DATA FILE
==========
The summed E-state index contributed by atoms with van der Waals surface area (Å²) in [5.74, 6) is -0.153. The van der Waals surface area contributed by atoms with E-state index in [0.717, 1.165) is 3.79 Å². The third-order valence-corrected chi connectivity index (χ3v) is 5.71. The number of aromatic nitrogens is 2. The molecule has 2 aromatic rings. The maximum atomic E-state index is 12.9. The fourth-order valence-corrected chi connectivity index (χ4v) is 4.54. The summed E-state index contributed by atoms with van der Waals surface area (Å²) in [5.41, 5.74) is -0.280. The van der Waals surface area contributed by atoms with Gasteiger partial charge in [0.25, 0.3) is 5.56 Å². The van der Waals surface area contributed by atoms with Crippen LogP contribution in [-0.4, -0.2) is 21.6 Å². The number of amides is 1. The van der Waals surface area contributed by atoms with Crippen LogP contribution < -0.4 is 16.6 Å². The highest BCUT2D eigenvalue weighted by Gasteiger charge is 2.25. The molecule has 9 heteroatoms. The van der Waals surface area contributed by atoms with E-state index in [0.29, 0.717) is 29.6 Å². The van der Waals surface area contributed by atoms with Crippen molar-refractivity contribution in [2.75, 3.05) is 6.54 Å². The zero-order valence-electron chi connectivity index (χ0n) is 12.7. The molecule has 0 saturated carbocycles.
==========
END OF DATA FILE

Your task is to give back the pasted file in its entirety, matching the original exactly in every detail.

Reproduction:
The summed E-state index contributed by atoms with van der Waals surface area (Å²) in [5.74, 6) is -0.153. The van der Waals surface area contributed by atoms with E-state index in [0.717, 1.165) is 3.79 Å². The third-order valence-corrected chi connectivity index (χ3v) is 5.71. The number of aromatic nitrogens is 2. The molecule has 2 aromatic rings. The maximum atomic E-state index is 12.9. The fourth-order valence-corrected chi connectivity index (χ4v) is 4.54. The summed E-state index contributed by atoms with van der Waals surface area (Å²) in [5.41, 5.74) is -0.280. The van der Waals surface area contributed by atoms with Gasteiger partial charge in [0.25, 0.3) is 5.56 Å². The van der Waals surface area contributed by atoms with Crippen LogP contribution in [-0.4, -0.2) is 21.6 Å². The number of amides is 1. The van der Waals surface area contributed by atoms with Crippen LogP contribution < -0.4 is 16.6 Å². The highest BCUT2D eigenvalue weighted by Gasteiger charge is 2.25. The molecule has 9 heteroatoms. The van der Waals surface area contributed by atoms with E-state index in [0.29, 0.717) is 29.6 Å². The van der Waals surface area contributed by atoms with Crippen molar-refractivity contribution in [2.75, 3.05) is 6.54 Å². The zero-order valence-electron chi connectivity index (χ0n) is 12.7. The molecule has 0 saturated carbocycles.